RON MACLEAN
You're so...profound.

DON CHERRY
I get that a lot.

RON MACLEAN
Until next time - if there is one - good night from House of Commons Night in Canada.

DON CHERRY
Did you notice my suit has the Magna Carta in the original Latin?

RON MACLEAN
No.

DON CHERRY
And my tie has the Charter?




Tuesday, October 20, 2015

Canada's Parliament 2.0 [*gasp,wheeze*] asserts self over Forces of Darkness



I wrote this 7 years ago.  It took longer than I would have believed but we got there.  

Full frontal optimism from a polite citizen

Rome wasn't burned in a day, Washington either. Canada tried to burn down Washington in 1814, allegedly for Americans' burning down Toronto, but we've noticed Washington has been rebuilt. Unfortunately, so has Toronto. Except for the Leafs. (If that sounds strange, any random Canadian will explain.) Meanwhile back in D.C., Dick and George have managed to finish the job and burn down Washington quite thoroughly. Those fires don't look to be going out any time soon.

We've had a similar problem up here, but dealt with it differently. This apparently caused confusion on The Daily Show, and stimulated a Canadian need to apologize to Americans (particularly) for being boring. The last thing we should do is apologize. I'm here to help clear up the confusion.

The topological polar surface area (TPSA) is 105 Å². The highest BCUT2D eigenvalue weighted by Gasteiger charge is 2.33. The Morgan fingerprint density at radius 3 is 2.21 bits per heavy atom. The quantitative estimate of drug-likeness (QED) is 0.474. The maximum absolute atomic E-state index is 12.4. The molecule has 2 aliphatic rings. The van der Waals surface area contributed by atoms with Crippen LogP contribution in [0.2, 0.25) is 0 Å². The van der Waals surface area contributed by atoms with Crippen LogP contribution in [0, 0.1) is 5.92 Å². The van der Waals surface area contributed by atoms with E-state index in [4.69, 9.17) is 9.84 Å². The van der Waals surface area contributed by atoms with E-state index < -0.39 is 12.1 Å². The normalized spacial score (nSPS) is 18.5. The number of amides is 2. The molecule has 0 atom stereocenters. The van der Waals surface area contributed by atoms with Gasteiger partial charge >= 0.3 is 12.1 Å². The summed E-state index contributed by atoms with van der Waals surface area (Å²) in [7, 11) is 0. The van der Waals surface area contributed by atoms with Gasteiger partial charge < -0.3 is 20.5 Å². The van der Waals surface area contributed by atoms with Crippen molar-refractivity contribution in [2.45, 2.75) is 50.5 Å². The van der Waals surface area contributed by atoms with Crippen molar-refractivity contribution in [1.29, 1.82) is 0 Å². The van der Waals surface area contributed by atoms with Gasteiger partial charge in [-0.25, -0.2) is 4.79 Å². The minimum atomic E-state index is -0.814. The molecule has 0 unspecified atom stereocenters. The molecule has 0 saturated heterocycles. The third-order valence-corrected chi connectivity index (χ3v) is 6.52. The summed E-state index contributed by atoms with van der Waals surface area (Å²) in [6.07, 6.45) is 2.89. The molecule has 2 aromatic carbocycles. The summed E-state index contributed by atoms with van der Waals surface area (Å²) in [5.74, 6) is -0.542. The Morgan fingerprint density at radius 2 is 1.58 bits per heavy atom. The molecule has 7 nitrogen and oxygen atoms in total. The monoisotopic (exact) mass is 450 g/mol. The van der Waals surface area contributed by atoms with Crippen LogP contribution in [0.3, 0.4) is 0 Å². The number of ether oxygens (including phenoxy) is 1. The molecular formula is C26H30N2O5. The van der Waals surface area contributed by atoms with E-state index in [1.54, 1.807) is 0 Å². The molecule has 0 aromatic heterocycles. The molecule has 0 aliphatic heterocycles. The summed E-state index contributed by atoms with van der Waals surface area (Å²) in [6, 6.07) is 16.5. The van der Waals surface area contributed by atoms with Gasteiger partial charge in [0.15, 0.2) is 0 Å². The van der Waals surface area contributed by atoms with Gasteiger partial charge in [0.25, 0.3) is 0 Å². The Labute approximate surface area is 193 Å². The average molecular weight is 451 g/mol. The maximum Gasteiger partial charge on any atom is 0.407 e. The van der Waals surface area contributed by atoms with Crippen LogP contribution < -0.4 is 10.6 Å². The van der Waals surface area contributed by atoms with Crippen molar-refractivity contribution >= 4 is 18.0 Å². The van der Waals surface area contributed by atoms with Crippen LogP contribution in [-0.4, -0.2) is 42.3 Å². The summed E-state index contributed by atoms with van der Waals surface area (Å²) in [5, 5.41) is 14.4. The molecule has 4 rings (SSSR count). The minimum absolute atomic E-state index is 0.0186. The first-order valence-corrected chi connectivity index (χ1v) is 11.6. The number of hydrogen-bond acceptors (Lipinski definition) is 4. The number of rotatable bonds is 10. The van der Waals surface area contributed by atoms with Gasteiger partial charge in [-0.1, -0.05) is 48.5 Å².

In a nutshell, the Prime Minister (Stephen Harper) built a Cult of The Leader inside the federal government and is about to get his head in a bag as a result. It's pretty straightforward. We don't normally hold with megalomaniacs up here, unless of course hockey is involved, but even in hockey it doesn't pay to act like a star, especially if you aren't one. There's no obvious government to replace Steve’s Conservative Party either, even if they found a new head, not that people haven't tried. Some have despaired. Heartfelt moaning can be heard about the decline in standards of civility and debate in the House of Commons, and about the inability of Members of Parliament to behave like grownups. People think the political outlook is like the economic outlook: dismal.